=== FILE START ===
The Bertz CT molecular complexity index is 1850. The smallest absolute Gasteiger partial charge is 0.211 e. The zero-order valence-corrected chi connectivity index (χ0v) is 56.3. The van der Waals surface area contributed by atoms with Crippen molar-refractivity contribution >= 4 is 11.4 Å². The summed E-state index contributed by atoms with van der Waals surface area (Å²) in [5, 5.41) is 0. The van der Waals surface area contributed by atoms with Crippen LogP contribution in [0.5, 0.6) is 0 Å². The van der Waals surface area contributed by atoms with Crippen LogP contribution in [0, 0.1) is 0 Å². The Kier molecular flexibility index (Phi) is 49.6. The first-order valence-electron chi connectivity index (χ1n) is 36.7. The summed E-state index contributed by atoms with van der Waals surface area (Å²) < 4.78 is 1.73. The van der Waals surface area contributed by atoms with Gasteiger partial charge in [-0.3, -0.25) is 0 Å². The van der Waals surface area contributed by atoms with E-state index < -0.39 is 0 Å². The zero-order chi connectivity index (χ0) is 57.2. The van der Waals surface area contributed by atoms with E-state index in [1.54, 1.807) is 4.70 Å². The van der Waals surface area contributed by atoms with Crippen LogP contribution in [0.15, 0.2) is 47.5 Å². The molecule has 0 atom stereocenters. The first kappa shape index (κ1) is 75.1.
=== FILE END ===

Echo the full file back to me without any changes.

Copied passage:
The Bertz CT molecular complexity index is 1850. The smallest absolute Gasteiger partial charge is 0.211 e. The zero-order valence-corrected chi connectivity index (χ0v) is 56.3. The van der Waals surface area contributed by atoms with Crippen molar-refractivity contribution >= 4 is 11.4 Å². The summed E-state index contributed by atoms with van der Waals surface area (Å²) in [5, 5.41) is 0. The van der Waals surface area contributed by atoms with Crippen LogP contribution in [0.5, 0.6) is 0 Å². The van der Waals surface area contributed by atoms with Crippen LogP contribution in [0, 0.1) is 0 Å². The Kier molecular flexibility index (Phi) is 49.6. The first-order valence-electron chi connectivity index (χ1n) is 36.7. The summed E-state index contributed by atoms with van der Waals surface area (Å²) < 4.78 is 1.73. The van der Waals surface area contributed by atoms with Gasteiger partial charge in [-0.3, -0.25) is 0 Å². The van der Waals surface area contributed by atoms with E-state index < -0.39 is 0 Å². The zero-order chi connectivity index (χ0) is 57.2. The van der Waals surface area contributed by atoms with E-state index in [1.54, 1.807) is 4.70 Å². The van der Waals surface area contributed by atoms with Crippen LogP contribution in [0.15, 0.2) is 47.5 Å². The molecule has 0 atom stereocenters. The first kappa shape index (κ1) is 75.1.